Redwood Jazz Alliance

Michael Formanek Quartet
Sunday, June 5, 8 p.m.| Morris Graves Museum of Art, 636 F Street, Eureka

"A group [that's] vibrant and instinctive, performing music that combines rigor and reckless abandon."
Jazz Times

“Michael Formanek has proven that he can do it all: stunning bassist, adept composer, top-notch bandleader, and first-call sideman to many of the most highly regarded artists in creative jazz. Given his string of accomplishments over the last decade, jazz fans can remain hopeful that Formanek has even more to offer in the years ahead.”
All Music Guide

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Michael Formanek Quartet
L-R: Gerald Cleaver, Craig Taborn, Michael Formanek, Tim Berne
©Valerie Trucchia, ECM

Michael Formanek’s driving double-bass propels two of our favorite discs of the past decade: multi-reedist Marty Ehrlich’s Song (2001) and trumpeter Baikida Carroll’s Marionettes on a High Wire (also 2001)—just two of Formanek’s seventy-plus recorded dates as a sideman or collaborator in the last twenty-odd years.  (He’s worked extensively with Lee Konitz, Peter Erskine, Uri Caine, and the Mingus Big Band, among others, and Elvis Costello picked him to anchor the rhythm section for his jazzy 2003 song-cycle North.) 
But the busy session player is also highly regarded as a composer and bandleader. 1994’s Low Profile, featuring past RJA guests Ehrlich and Dave Douglas, was actually the highpoint of a string of influential albums that Formanek made for Enja throughout the 90s, when he and longtime musical partner Tim Berne were standout figures on New York’s “downtown” jazz scene.  (Formanek was also a core member of the alto saxophonist’s influential quartet Bloodcount.)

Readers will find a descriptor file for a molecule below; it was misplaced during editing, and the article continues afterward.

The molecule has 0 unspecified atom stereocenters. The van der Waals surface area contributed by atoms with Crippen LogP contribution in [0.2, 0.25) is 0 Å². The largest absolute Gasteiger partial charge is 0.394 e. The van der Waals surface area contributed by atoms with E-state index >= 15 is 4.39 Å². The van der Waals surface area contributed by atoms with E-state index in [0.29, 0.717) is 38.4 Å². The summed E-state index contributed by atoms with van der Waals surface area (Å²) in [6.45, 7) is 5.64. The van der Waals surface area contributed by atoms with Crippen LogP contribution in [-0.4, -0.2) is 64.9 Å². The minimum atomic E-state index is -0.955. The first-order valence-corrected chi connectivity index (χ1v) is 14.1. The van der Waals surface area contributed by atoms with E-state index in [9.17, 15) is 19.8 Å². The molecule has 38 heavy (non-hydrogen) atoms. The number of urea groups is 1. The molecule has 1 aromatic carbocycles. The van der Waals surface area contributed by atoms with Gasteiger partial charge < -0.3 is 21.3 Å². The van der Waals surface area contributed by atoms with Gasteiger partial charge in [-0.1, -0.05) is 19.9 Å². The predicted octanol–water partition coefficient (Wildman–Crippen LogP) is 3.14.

So when word came in 2010 that the bassist was returning to the studio as a leader for the first time in over a decade—for the prestigious German label ECM, no less—jazzheads were hugely excited.  And they weren’t disappointed: The Rub and Spare Change was hailed by the New York Times as one of the “essential jazz recordings of 2010,” an opinion shared by scores of other critics (including DownBeat, who gave the album a rare 5-star review). 

The tunes—some flinty and boppish, others languorous and hypnotic, still others cascading and abstract—were written to showcase the talents of the group’s all-star members:  angular altoist Berne (Julius Hemphill, John Zorn, Drew Gress), versatile pianist and keyboardist Craig Taborn (James Carter Quartet, Chris Potter’s Underground, David Binney’s Third Occasion, Chris Lightcap’s Deluxe), and muscular drummer Gerald Cleaver (Roscoe Mitchell, Matthew Shipp, Miroslav Vitous).

These four constitute a veritable supergroup of contemporary New York jazz, but they have such long and intricate relationships outside of this setting that their playing here feels comfortable and familiar, marked by mutual respect and strong group interaction.  Formanek and Berne go way back, of course, but Formanek has also toured and recorded with projects led, co-led or featuring Taborn and Cleaver, and those two, in turn, have a long history of mutual collaboration. (Cleaver has also played frequently with Berne, while Taborn has been a member of Berne’s “Science Friction” and “Hard Cell” bands.  Both have also recorded notable sessions as leaders, and Taborn, DownBeat's 2010 keyboards "Rising Star," releases a highly anticipated solo album on ECM this summer.)

Tickets ($15 General Admission, $10 Students & Seniors) are available here at our website, or at Wildwood Music, People's Records, and The Works.

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